3. When you walk into any surgical ICU today, you have access to machines that can support almost all failing organ systems. The oldest, and arguably the best, of these devices is the ventilator. There are both hard and soft rules relating to when you breathe for your patient and when you can safely cut the patient loose (and the indices for starting and stopping are really the same criteria):
A. Most importantly, the patient’s mental status must be adequate to protect his/her own airway.
B. Respiratory rate below 25 to 30. Again, breathing is a high priority for all of us. Although you and I are currently expending only 3% of our energy on “breathing,” a big burn can exert 25% of energy expenditure on the “work of breathing” and leave little residual energy for “getting better.”
C. Your patient’s lungs have got to be “working.” Carbon dioxide excretion is a linear function of alveolar ventilation, so if patients can “breathe harder,” they can rid themselves of CO2. Oxygenation is not so simple. By the time hemoglobin crosses halfway across a ventilated alveolus, it is already fully saturated with oxygen. So, increasing the inhaled oxygen (in a patient with a shunt) won’t help at all.
D. Strength is important, but it is hard to measure unless the patient is intubated. Negative inspiratory force (NIF) is an extubation parameter only. You and I can comfortably generate 100 mm Hg NIF. A patient who can only pull −25 mm Hg is solidly in the gray zone.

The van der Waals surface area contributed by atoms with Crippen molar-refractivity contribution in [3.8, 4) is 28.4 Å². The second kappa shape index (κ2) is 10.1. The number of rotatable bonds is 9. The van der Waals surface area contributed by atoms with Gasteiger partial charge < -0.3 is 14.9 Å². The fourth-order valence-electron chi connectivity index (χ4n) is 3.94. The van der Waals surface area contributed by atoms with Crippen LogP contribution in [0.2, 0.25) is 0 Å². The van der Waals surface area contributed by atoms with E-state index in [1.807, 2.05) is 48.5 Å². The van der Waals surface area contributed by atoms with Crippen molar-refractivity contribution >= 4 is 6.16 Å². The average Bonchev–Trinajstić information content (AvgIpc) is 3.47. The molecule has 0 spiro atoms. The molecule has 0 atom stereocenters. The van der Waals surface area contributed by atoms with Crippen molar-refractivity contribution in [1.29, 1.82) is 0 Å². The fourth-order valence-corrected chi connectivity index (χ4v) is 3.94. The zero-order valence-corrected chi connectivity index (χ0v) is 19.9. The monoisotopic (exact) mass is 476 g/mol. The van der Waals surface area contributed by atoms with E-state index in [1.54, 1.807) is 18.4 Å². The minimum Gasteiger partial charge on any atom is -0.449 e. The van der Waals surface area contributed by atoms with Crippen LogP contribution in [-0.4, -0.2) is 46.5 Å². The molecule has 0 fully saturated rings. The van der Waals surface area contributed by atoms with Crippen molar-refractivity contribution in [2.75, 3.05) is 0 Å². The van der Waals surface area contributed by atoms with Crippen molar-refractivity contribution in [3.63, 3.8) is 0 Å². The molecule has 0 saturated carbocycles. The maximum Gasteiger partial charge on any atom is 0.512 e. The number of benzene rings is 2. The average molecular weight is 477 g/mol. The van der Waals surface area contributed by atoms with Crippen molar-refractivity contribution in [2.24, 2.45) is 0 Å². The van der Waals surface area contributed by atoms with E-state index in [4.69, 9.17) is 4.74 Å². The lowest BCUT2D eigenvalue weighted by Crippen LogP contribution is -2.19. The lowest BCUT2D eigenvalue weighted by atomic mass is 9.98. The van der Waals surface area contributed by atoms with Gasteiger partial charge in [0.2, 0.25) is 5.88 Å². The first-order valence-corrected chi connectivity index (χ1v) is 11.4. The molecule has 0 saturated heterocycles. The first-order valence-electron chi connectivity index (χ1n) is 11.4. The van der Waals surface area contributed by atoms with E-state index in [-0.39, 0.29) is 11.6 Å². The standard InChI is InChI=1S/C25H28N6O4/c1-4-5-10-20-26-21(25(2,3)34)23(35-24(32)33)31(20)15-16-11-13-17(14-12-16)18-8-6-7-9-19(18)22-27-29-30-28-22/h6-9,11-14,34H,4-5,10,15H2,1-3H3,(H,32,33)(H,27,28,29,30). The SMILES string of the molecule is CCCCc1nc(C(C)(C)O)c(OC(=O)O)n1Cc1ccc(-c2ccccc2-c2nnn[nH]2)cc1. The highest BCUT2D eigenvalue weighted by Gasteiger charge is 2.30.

Putting It All Together
For the surgical intensivist, the following guidelines apply:
Intubation: After examining the aforementioned parameters, when you get frightened, intubate.
Extubation: After examining the aforementioned extubation criteria, when you are comfortable, extubate.
Tracheostomy: After living with your patient for 10 days, if you don’t “feel” that he can fly, trach him.
Does anyone think this is science? It is art!
TIPS TO REMEMBER
“Agitation” in the SICU/PACU represents a hypoxemic patient until proven otherwise.
The “driver” of minute ventilation in the vast majority of patients is CSF pH—not oxygen.
“Dyspnea” is a feeling—not a blood gas.
Most inhalational anesthetics inhibit healthy hypoxic pulmonary arteriolar vasoconstriction.
Increasing the inspired oxygen concentration in a patient with a shunt doesn’t help.
1. You are called about an elderly patient who is in the PACU. He is extremely agitated and is trying to hit the staff. Which of the following is the correct answer(s)?
A. Sedate him with a benzodiazepine (eg, lorazepam).
B. Check his vitals.
C. Check an ABG.
D. Check an EKG.
1. B, C, and D. The important point is that answer A is wrong. In the acute postoperative period this patient’s agitation most likely represents cerebral hypoxia. This could be due to several factors, including inadequate cardiac output or inadequate respiration. The vital signs are quick and easy to obtain and can help guide further workup. If they reflect inadequate oxygenation or are normal, then an ABG is indicated. An EKG is indicated if you suspect inadequate cardiac output, since this could be caused by a myocardial infarction or arrhythmia.